Farman's boat-building followed directly from its aircraft experience. During the First World War, Farman-built aircraft engines and propellers from Farman MF.7s were used to build airboats that were used during the Mesopotamian Campaign fought by Britain and her colonial subjects against the forces of the Ottoman Empire in Mesopotamia. Following the success of these improvised airboats, Britain began ordering purpose-built airboats from Farman and Charles de Lambert's company for use on the Tigris and Euphrates rivers. Farman Aircraft began producing civilian airboats in the 1920s, its first non-military airboat sailed in 1920, though its first civilian airboat for sale was Le Ricocheur, a closed-cabin prototype capable of carrying 12 passengers at speeds of up to 125 kilometres per hour. Farman marketed airboats for use as water taxis and as light cargo vessels or patrol boats for French colonial governments on the Mekong and Niger rivers; these airboats were open-cabin, like the airboats of today, though they tended to be somewhat larger, had higher freeboards, lacked a protective cage surrounding the propeller.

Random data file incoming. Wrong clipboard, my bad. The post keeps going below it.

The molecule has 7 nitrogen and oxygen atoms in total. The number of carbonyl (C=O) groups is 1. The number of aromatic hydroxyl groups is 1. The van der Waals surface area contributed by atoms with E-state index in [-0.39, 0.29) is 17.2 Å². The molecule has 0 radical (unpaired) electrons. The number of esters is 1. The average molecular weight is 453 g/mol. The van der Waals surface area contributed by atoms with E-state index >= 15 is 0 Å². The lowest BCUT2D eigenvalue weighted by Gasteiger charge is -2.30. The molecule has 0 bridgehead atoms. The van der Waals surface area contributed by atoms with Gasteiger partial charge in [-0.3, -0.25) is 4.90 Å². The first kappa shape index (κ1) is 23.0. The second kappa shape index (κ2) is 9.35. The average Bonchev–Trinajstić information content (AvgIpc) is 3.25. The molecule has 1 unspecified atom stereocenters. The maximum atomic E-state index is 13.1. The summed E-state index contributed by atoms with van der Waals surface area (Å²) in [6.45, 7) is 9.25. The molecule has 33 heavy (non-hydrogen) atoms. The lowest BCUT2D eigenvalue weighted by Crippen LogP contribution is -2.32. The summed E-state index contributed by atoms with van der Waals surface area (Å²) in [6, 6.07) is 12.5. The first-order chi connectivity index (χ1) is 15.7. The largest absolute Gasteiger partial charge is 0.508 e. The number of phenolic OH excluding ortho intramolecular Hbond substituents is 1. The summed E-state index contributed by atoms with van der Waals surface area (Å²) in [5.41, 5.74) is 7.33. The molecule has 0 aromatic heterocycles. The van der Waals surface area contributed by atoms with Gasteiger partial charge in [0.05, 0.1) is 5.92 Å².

Farman's airboats sold for 25,000 to 50,000 francs depending on the model, a price that proved too steep for potential buyers. Société Générale des Transports Aériens — airline formed as Lignes Aériennes Farman Green, William.
Salmson is a French engineering company. A pump manufacturer, it turned to automobile and aeroplane manufacturing in the 20th century, returning to pump manufacturing in the 1960s, re-expanded to a number of products and services in the late 20th and into the 21st century, it has production facilities in Laval. It has subsidiaries in Argentina, Lebanon, South Africa and Vietnam, it was established by Émile Salmson as Emile Salmson, Ing. as a workshop in Paris, making steam-powered compressors and centrifugal pumps for railway and military purposes. Subsequently, joined by engineers George Canton and Georg Unné, it was renamed Emile Salmson & Cie, building petrol-powered lifts and motors; the company became one of the first to make purpose-built aircraft engines, starting before World War I and continuing into World War II. After World War I the company looked around for other work and started making car bodies and complete cars. Car production finished in 1957. Focus moved back to pump production and the facilities moved to Mayenne in 1961.